Earl Simmons. Does the name ring any bells? Well, his alternate persona/rap personality may bring up a few memories: DMX. You know, the “Stop! Drop! Shut ‘em down…,” “Y’all gon’ make me lose my mind…,” “X gon’ give it to ya!” and “Lord give me a sign!” guy. DMX was considered to be the resurrection of hard-core, gangster rap when he was in his prime. In addition, he is the only artist in the history of music to have five consecutive number-one albums. Recently, DMX released his seventh studio album, six years after his most recent release, “Year of the Dog…Again.” “Undisputed,” the title of his seventh album, only sold about 19,000 copies in its first week. I went out and purchased the 2-disc deluxe edition the day the album came out, hoping my support would help bring the fallen rap star back to acclaim. Unfortunately, I don’t believe this was the case.
But you don’t want to read all about DMX. I mean, I’d like to, but the majority of people probably forgot that he was even still in the music industry. DMX is a prime example of how hard it is to maintain limelight and recognition in a society where media floods our every step. If, as an musical artist or actor, you want to maintain a Bruce Willis or U2 level of popularity with your fans and general media alike, you have to work extremely hard. Furthermore, I’m not exactly sure what it takes to actually accomplish this. So I’m going to try and give a few ideas of what I believe that artistic entities need to accomplish in order to maintain some semblance of limelight.
Do they have to redefine themselves, or change their specific style? The two examples I mentioned previously, Bruce Willis and U2, did exactly that. U2 started out as an alternative rock group, singing about subjects of all kinds. Love, religion, social injustice: all were topics U2 had covered. Then, after their prime in the 80’s, they redefined themselves with a new style during the 90’s. Instead of staying with alternative, they adopted a more electronic, pop-oriented sound that some fans embraced wholeheartedly and some put off as U2 trying to stay relevant. Then after the critically disappointing “Pop” album, they once again reinvented themselves in the 00’s. They reverted back to their 80’s style, yet watered down their lyrics for more radio-friendly messages. Even now, in the 10’s, U2 is selling out concerts and their albums are being eaten up. Their most recent tour was the only tour in the history of music to sell out every single show. Are they lucky, or are they just geniuses at keeping their fan bas happy?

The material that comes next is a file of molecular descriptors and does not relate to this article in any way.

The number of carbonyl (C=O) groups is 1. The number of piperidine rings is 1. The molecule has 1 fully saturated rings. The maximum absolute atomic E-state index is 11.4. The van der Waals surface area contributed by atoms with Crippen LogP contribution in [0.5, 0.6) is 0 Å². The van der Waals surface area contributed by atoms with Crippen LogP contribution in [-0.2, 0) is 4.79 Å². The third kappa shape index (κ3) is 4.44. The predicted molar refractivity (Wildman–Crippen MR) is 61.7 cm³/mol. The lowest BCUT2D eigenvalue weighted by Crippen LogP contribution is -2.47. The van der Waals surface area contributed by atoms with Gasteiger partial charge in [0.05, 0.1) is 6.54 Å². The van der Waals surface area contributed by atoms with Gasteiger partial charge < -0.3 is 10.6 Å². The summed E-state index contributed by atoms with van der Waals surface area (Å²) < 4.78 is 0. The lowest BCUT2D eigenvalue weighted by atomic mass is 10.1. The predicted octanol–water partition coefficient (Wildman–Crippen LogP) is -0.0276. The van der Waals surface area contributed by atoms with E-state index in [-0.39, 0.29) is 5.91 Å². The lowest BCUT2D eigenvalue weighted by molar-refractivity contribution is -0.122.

Now to the second example, one I won’t cover as extensively since I don’t have as much knowledge of his career as much as I do U2. Bruce Willis has somehow outlasted so many actors in his ability to sell a movie with his name alone. Even with movies that were not critically acclaimed or loved by his fan base, he was able to maintain a built-in audience who would see his films. While other actors have been able to hold on to their star appeal, I believe Bruce Willis is a prime example of someone who does this while still varying his roles. He’s been in comedies, he’s been in dramas, and more often he’s been in action films. Despite his stepping outside of his comfort zone more than a lot of other actors do, he’ still bankable. Studios still want his name on the advertising, and want him in the lead role.
Part of DMX’s problem may be that he had that six year lapse between albums. U2 and Bruce Willis, to my knowledge, haven’t had that kind of lapse between works in their careers. If they did, it was related to a justifiable hiatus. DMX’s “justifiable hiatus” involved a prison sentence, drug problems, and dealing with his personal demons. I’m not trying to downplay his drastic issues, but it definitely kept him from keeping his name in the media’s light. So what does it take? How do you change yourself to meet the new needs of media, while maintaining your current and active fan base? How to you stay relevant in a world where we can see new and exciting things within second on our phones, tablets, and computers? It’s possible, as we’ve seen from artists, actors, etc. all over the board. Then again, maybe it’s like the old adage goes: out with the old, in with the new.